Author Topic: C# Aurora Changes List  (Read 53626 times)

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Offline Steve Walmsley

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Re: C# Aurora Changes List
« Reply #60 on: February 22, 2018, 09:50:05 AM »
Chance of Ruins

This is a copy of a post in the VB6 7.2 Changes List. I didn't release the updated VB6 version so this is still a change from the released VB6 Aurora.

I've added the chance of alien ruins to the game window, so it can be adjusted.

It is normally 20% for any terrestrial world, terrestrial moon or small terrestrial moon with gravity > 0.4G and temperature between 200K and 360K (about -73C to +87C).
« Last Edit: February 22, 2018, 11:16:54 AM by Steve Walmsley »
 
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Re: C# Aurora Changes List
« Reply #61 on: February 22, 2018, 10:13:26 AM »
Structural Shells

This is a copy of a post in the VB6 7.2 Changes List. I didn't release the updated VB6 version so this is still a change from the released VB6 Aurora.

A 'No Armour' check box has been added to the class window. Clicking this removes the normal armour from the class.

Designs with no armour instead have a new type of armour called 'structural shell'. This costs 1 per unit and has a strength of 20, essentially making it 5% of the cost of normal armour in terms of strength.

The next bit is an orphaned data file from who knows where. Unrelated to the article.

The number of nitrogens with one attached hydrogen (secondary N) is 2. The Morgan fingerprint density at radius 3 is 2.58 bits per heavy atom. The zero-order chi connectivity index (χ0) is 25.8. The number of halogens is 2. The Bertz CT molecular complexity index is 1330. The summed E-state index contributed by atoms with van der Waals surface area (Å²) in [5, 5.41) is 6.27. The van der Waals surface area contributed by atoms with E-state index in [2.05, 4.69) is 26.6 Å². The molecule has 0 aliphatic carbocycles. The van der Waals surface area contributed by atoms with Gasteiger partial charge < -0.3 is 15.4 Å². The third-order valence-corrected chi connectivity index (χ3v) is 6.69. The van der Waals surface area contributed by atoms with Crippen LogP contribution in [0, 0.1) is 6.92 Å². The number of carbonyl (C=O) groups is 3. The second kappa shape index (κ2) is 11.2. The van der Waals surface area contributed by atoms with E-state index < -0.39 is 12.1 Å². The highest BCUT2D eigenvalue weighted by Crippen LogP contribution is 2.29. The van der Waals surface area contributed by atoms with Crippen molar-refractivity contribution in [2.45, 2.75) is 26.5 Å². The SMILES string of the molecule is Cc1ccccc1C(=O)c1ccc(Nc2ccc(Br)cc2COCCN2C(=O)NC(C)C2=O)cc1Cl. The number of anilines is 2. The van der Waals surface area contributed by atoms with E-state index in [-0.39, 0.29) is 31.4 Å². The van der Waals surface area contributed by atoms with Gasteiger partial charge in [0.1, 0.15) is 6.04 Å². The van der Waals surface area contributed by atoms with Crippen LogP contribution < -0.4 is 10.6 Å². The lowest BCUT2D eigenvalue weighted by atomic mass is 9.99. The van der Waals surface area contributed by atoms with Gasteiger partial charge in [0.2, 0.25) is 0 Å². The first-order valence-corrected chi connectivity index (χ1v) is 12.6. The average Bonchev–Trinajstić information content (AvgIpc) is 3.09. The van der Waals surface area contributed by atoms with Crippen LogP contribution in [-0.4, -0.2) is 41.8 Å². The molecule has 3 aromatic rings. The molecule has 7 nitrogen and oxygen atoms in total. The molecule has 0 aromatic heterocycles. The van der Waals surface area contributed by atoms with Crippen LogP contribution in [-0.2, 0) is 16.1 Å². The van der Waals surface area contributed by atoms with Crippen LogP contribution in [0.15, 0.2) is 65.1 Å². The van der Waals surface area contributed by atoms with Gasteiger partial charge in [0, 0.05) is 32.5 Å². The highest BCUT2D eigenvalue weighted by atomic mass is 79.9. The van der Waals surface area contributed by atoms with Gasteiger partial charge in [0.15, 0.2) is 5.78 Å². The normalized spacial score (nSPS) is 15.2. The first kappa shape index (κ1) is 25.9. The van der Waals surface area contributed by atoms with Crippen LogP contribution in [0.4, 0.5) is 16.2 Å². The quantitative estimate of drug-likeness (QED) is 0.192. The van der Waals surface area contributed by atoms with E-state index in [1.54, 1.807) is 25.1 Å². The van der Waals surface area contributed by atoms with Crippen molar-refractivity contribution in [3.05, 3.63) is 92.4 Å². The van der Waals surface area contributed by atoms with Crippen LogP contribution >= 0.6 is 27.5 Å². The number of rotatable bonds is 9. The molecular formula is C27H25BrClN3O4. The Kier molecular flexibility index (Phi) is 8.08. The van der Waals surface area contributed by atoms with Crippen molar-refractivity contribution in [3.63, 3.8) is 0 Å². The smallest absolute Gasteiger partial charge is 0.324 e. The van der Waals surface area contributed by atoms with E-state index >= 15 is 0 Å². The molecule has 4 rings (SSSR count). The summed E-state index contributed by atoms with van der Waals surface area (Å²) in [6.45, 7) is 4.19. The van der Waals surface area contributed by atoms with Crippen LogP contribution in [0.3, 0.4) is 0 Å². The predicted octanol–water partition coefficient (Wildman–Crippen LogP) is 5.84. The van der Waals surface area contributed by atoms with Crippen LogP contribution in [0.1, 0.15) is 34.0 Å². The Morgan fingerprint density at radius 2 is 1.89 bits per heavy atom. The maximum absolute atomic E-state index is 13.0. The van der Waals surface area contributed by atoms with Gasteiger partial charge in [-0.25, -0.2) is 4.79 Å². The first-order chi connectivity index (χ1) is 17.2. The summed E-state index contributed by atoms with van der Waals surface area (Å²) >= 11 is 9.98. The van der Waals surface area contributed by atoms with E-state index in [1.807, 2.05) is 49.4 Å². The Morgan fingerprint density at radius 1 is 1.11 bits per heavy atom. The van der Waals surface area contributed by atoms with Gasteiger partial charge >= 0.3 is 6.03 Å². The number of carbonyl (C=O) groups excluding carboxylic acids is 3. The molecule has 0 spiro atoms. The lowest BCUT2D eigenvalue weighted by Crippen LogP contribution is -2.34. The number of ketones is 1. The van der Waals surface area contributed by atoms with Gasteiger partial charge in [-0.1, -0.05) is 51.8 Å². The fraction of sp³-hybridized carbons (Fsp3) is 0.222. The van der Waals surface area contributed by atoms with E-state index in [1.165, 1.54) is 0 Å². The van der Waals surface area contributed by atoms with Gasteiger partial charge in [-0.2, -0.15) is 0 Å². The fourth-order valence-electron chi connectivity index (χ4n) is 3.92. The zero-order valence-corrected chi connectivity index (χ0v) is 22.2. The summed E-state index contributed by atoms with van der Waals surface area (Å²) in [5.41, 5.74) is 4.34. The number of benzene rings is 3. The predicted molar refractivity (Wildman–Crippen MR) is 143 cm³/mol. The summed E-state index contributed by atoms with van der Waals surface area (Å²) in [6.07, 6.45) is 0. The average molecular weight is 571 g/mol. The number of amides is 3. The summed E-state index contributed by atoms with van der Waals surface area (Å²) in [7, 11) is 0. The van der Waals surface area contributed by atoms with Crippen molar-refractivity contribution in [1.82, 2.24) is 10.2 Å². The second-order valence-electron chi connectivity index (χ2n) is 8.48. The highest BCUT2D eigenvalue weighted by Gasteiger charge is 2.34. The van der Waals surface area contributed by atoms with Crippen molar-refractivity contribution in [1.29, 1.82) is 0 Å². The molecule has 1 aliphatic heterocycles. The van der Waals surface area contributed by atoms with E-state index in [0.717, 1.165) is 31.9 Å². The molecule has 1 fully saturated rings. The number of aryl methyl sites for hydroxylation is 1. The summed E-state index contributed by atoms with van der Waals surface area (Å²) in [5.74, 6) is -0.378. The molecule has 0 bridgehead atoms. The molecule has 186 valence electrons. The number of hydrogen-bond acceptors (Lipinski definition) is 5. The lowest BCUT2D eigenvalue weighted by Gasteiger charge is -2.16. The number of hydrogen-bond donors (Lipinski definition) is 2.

There are severe limitation on ships with no armour:
1) They cannot have engines
2) They cannot have military systems
3) The structural shell does not prevent damage. In effect, weapon fire passes straight through the 'armour'

This type of ship is ideally suited for orbital habitats or space stations of some type, such as fuel harvesting platforms, mining stations, etc., that require towing to move.
 
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Re: C# Aurora Changes List
« Reply #62 on: February 22, 2018, 10:22:38 AM »
Maintenance Storage Bays

This is a copy of a post in the VB6 7.2 Changes List. I didn't release the updated VB6 version so this is still a change from the released VB6 Aurora.

In C# Aurora, Maintenance Storage Bays are no longer a military system.
 
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Re: C# Aurora Changes List
« Reply #63 on: February 22, 2018, 10:36:13 AM »
Orbital Habitats

This is a copy of a post in the VB6 7.2 Changes List. I didn't release the updated VB6 version so this is still a change from the released VB6 Aurora.

The population capacity of orbital habitat modules has been increased from 50k to 200k. In combination with the new 'No Armour' option this significantly reduces the cost of building orbital habitats. For example, the habitat shown here supports a population of one million for a cost of 1145 BP. To support one million colonists with infrastructure on a colony cost 2.0 world with acceptable gravity would cost 400 BP, so the colony cost would have to be approaching 6.0 before the Orbital Habitat became cheaper. For low-gravity worlds it is comparable with the cost of low-gravity infrastructure and it is the only option for high gravity worlds or small bodies with low population capacities.

Sidon class Orbital Habitat      1,252,970 tons       162 Crew       1144.7 BP       TCS 25059    TH 0    EM 0
1 km/s      No Armour       Shields 0-0     HTK 132      Sensors 1/1/0/0      DCR 1      PPV 0
MSP 0    Max Repair 200 MSP
Habitation Capacity 1,000,000   
Lieutenant Commander    Control Rating 1   BRG 
Intended Deployment Time: 3 months   

Commercial Active Sensor (1)     GPS 1920     Range 27.3m km    Resolution 120